## Cryptology ePrint Archive: Report 2021/637

Doubly-Affine Extractors, and their Applications

Yevgeniy Dodis and Kevin Yeo

Abstract: In this work we challenge the common misconception that information-theoretic (IT) privacy is too impractical to be used in the real-world: we propose to build simple and $\textit{reusable}$ IT-encryption solutions whose only efficiency penalty (compared to computationally-secure schemes) comes from a large secret key size, which is often a rather minor inconvenience, as storage is cheap. In particular, our solutions are $\textit{stateless}$ and $\textit{locally computable at the optimal rate}$, meaning that honest parties do not maintain state and read only (optimally) small portions of their large keys with every use.

Moreover, we also propose a novel architecture for outsourcing the storage of these long keys to a network of semi-trusted servers, trading the need to store large secrets with the assumption that it is hard to simultaneously compromise too many publicly accessible ad-hoc servers. Our architecture supports $\textit{everlasting privacy}$ and $\textit{post-application security}$ of the derived one-time keys, resolving two major limitations of a related model for outsourcing key storage, called bounded storage model.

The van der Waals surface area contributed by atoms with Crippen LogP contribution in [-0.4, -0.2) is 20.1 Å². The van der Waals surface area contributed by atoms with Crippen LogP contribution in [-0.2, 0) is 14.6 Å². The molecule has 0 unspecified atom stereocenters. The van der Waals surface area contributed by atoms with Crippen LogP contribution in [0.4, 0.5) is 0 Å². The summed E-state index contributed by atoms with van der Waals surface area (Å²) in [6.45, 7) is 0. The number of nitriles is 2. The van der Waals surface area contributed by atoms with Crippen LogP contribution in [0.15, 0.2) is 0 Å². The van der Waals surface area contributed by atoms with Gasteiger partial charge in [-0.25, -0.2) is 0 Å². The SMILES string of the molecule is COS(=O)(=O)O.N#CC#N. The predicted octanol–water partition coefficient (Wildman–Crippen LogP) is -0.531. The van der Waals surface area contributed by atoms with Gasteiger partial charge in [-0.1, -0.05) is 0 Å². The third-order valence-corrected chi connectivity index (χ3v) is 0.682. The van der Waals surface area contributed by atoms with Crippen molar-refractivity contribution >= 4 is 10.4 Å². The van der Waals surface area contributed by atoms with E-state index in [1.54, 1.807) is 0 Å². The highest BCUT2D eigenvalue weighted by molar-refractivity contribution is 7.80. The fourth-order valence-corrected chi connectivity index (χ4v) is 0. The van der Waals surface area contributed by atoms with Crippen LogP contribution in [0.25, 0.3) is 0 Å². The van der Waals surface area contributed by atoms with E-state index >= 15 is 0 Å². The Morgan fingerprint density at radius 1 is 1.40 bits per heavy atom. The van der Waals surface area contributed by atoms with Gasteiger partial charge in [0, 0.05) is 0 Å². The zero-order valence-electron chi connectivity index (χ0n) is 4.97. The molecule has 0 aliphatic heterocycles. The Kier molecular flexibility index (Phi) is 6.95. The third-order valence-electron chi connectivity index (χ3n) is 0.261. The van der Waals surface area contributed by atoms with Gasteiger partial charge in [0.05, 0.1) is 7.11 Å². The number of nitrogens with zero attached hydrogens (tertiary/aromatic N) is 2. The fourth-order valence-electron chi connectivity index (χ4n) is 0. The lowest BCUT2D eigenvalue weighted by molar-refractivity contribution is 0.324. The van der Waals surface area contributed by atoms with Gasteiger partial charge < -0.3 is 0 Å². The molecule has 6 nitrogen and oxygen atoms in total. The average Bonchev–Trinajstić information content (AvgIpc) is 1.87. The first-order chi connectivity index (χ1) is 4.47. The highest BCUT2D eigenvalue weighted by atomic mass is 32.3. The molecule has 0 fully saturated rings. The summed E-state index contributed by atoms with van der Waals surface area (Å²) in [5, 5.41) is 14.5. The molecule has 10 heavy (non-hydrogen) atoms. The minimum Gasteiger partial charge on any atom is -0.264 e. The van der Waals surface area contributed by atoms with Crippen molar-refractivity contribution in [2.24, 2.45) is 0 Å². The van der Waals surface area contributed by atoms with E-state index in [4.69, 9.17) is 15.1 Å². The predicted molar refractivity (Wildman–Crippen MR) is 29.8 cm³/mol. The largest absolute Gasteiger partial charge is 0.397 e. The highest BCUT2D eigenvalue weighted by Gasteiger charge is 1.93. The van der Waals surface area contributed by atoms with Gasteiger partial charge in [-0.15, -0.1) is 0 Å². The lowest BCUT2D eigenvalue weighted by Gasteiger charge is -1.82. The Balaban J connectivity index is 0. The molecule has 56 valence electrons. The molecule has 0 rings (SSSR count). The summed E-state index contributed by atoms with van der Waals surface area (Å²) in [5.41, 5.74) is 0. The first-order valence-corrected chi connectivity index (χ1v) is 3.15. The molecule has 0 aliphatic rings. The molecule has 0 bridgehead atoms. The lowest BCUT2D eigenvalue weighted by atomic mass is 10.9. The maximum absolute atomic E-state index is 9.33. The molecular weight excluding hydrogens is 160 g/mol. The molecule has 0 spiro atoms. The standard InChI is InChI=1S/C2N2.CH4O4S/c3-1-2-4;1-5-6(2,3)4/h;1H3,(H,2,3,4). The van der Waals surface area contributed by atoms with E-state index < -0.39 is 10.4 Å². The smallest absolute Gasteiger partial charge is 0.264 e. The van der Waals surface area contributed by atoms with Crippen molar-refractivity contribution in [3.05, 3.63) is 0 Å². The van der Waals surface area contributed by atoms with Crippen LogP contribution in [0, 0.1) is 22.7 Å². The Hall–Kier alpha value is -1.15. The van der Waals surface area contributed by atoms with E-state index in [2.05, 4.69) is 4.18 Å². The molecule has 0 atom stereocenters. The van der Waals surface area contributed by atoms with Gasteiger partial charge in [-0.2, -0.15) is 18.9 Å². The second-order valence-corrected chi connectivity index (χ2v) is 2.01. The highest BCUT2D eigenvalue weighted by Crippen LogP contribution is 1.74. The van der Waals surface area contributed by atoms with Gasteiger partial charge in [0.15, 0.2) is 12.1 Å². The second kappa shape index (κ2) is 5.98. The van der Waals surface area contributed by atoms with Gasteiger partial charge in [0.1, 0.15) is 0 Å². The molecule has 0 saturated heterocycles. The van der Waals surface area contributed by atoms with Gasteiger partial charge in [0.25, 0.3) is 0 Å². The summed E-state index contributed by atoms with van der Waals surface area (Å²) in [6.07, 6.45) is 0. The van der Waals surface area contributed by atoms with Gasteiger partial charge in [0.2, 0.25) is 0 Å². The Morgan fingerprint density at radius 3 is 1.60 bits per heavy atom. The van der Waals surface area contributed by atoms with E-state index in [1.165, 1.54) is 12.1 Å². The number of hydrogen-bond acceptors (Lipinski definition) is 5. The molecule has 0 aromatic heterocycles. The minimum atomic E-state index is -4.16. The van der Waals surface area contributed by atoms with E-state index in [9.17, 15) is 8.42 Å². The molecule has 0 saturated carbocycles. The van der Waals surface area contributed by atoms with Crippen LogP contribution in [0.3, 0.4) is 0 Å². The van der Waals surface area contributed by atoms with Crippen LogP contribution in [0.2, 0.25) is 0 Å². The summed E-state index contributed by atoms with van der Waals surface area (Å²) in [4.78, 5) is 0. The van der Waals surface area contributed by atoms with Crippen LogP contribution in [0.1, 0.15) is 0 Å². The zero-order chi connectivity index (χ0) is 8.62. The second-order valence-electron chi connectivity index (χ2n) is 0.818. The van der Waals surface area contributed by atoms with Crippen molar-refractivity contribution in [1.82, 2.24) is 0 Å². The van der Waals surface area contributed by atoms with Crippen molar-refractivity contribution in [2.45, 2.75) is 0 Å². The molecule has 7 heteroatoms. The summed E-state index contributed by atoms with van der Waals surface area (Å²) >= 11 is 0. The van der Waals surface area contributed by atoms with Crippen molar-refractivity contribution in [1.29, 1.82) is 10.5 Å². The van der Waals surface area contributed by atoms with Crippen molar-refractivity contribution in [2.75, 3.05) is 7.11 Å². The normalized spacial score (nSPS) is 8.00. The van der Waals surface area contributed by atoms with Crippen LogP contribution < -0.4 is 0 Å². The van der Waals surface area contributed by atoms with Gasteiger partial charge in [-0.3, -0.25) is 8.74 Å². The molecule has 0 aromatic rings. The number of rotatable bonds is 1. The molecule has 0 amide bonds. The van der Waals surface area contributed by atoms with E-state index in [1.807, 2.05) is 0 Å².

Both of these results come from nearly optimal constructions of so called $\textit{doubly-affine extractors}$: locally-computable, seeded extractors $\textbf{Ext}$(X,S) which are linear functions of X (for any fixed seed S), and protect against bounded affine leakage on X. This holds unconditionally, even if (a) affine leakage may $\textit{adaptively depend}$ on the extracted key R = $\textbf{Ext}$(X, S); and (b) the seed S is only $\textit{computationally}$ secure. Neither of properties are possible with general-leakage extractors.

Category / Keywords: foundations / extractors, information-theoretic privacy, everlasting privacy

Original Publication (with major differences): ITC 2021